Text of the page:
Friday 15th December 2017,


Ξ 8 comments

JadeSandwich: Has the Term Asian American Outlived Its Usefulness?

posted by Randall


The term Asian American was derived in the 70’s when political activists coined the term as a way of uniting the then relatively small number of  Americans of Asian descent in the United States. While it largely succeeded in giving greater voice to a divergent group of people, some fear it has backfired in failing to recognize the diversity and uniqueness within the Asian American community.

In the blog JadeSandwich, Jade Park writes, “Korean Americans are very different from other Asian Americans. In fact every ethnic group of Americans – be it Chinese American, Japanese American, Filipino American, etc. – is similar yet vastly different from each other because each group inherited a background from different countries that have very different languages, cultures, mindsets, and histories.”

Park finds it annoying that some non-Asians see all Asians as one and the same. She bluntly states, “I mean, how the hell does the hanbok I’m wearing look like a geisha’s kimono? And why does it have to be a stinking geisha’s? Why the hell is it weird if I don’t like sushi? It’s not my cultural food! How am I supposed to know what that says in Chinese? I’m not Chinese!”

In recent years, the pendulum has swung politically as Asian American subgroups have demanded that data gathered about Asian Americans be disaggregated so as to recognize these differences.

What do you think? Has the term Asian Americans outlived its usefulness? If you are a member of an Asian subgroup, do you identify as an Asian American? Read the JadeSandwich blog, then let us know what you think.


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  1. from @ErwinDeLeon via Twitter regarding whether the term "Asian American" has outlived its usefulness: While I realize the need to highlight our differences, we still need to work together as Asian Americans. We are less than 6%.

  2. Regarding whether the term "Asian American" has outlived its usefulness: I would agree with that, Erwin The term is accepted more by second and third generation Asian Americans who have witnessed its historical evolution. It's a tougher concept to grasp for new or newer arrivals to this country.

  3. jadesandwich says:

    Thank you very much for including the link to my blog in this!

    Just wanted to mention here as well though, (and I say this in the blog post, too) I still do consider myself as an Asian American. I am all for using the term so that the Asian American community can fight racism, prejudice, and a lot of other problems our community faces as a group. However, there is a fine line between using the term for said purposes and using it as a means of convenience. The term, I feel, is often used to generalize rather than to address the generalizations that encourage racism, stereotyping, etc.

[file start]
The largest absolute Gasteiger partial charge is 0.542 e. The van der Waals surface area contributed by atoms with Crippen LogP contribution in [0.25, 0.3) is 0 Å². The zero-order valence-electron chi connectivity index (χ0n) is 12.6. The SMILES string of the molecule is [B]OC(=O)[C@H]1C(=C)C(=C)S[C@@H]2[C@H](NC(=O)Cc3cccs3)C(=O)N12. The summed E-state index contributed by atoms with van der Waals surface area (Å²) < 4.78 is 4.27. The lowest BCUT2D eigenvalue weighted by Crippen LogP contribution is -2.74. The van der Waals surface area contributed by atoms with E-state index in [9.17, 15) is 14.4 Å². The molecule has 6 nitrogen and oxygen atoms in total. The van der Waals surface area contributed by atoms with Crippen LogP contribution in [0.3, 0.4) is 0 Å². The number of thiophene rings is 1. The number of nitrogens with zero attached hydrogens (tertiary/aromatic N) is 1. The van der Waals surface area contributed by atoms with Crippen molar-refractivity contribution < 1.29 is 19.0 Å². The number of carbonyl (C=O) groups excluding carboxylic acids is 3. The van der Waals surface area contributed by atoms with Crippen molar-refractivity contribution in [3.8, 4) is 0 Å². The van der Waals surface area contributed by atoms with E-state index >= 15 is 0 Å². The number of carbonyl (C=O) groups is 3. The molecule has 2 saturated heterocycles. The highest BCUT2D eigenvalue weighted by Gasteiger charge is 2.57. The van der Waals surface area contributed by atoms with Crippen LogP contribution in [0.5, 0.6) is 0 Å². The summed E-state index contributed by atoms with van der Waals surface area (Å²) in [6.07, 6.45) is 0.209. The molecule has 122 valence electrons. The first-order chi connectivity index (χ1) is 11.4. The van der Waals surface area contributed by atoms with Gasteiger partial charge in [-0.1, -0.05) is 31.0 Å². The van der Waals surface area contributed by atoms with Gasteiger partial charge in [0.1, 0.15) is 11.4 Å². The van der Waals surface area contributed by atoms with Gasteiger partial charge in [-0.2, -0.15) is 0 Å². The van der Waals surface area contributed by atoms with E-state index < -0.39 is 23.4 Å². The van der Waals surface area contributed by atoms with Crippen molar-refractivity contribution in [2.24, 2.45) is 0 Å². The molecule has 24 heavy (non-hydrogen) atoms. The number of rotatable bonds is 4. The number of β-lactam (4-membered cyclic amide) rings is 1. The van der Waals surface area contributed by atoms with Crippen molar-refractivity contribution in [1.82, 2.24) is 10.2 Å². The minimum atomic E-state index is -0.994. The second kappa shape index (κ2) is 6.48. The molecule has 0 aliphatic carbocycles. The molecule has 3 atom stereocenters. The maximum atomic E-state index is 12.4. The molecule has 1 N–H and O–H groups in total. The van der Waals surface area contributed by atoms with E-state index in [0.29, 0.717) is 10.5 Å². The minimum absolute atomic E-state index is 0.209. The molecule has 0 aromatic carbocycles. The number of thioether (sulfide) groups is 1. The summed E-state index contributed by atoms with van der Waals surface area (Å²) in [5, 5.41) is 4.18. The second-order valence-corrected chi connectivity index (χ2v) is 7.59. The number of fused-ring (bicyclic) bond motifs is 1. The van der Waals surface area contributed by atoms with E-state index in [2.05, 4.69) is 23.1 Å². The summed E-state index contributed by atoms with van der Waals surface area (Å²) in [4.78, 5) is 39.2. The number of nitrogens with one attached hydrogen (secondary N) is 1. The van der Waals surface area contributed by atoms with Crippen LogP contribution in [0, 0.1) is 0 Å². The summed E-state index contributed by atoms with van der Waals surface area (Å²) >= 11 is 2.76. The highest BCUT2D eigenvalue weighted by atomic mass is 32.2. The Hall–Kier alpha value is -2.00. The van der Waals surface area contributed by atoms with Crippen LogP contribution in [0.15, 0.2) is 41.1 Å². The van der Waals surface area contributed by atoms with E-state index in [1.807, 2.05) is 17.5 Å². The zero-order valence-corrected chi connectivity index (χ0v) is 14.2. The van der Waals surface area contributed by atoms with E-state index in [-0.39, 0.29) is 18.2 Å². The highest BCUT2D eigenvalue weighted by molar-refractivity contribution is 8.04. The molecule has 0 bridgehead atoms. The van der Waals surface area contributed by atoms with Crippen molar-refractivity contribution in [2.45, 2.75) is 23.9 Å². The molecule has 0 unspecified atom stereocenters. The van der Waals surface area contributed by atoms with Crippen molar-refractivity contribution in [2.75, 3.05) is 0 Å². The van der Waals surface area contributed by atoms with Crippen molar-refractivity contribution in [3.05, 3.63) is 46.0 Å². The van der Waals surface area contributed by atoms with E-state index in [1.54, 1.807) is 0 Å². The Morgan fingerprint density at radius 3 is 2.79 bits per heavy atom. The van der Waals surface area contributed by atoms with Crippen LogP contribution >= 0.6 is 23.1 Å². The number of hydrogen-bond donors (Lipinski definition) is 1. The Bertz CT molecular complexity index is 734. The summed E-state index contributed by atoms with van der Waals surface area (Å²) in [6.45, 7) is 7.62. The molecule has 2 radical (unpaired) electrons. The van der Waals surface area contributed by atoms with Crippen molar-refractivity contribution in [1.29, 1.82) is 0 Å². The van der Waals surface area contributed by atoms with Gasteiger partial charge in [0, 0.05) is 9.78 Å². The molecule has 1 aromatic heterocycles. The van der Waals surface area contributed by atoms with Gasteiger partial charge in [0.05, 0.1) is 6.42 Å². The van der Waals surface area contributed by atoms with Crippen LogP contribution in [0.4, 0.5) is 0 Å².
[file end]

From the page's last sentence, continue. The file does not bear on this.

Thanks again!

  4. Thanks, Jade. If I incorrectly gave the impression that you do not consider yourself Asian American, I stand corrected.

  5. Randall says:

    From @AAModelMinority via Twitter on whether the term Asian American has outlived its usefulness: Yes definitely

  6. wshepherd says:

    spot on, Jade.

    I recall sitting with one of the elders of my church, at lunch, all the little kids laughed and played, others found time to chat life, church and Japanese American folk stories. We sat quietly enjoying the afternoon lunch.

    Turning to me, she spoke with a deep concern ” son, we came a long way since interment camp, most of us lost everything when America sent us to culture prision.”

    I sat, quiet and still as this woman in her late 80s shared her story. She took a long pause, and I asked the question ” was it worth it, Mom” .. a sigh, and challenging response was presented “William, I call you son.. I recall when Dr King would come to LA.. ohh, he had fire, and we had fire then also, we lost too much becoming the Asian American”

    I’ve been lucky, yes -I’ve been lucky to meet so many elders just like Mom. Not just at one of the oldest Japanese American churches in America, and not simply the ones on the streets of Little Tokyo, LA. I’ve known South Korean elders in Korea, and all around Asia.

    Truth is, as an African American, with an adopted family legacy .. there is a time and place to know where home is.

    I work in cultural branding, our firm is co-founded by a man from New Zealand, and he has Chinese origin. As the other co-founder, I also know.. home is where the heart is, its too easy to say Asian American .. that often discounts the struggle of the elders, and wipes the culture slate blank, creating a model minority?


    1. jadesandwich says:

      Thank you very much for sharing your story, your reply, and for the thanks!

      Yes, generalization for the sake of convenience is a terrible thing that really washes away so much of the finer points of every individual and group.

      1. AsAmNews says:

        From @GabrielleKazuko via Twitter re: whether the term Asian American is outdated: Fascinating. As a mixed American (white, Japanese, Filipina) I've always appreciated the term. But I can also see the other side. I think it's very individual how people want to be identified

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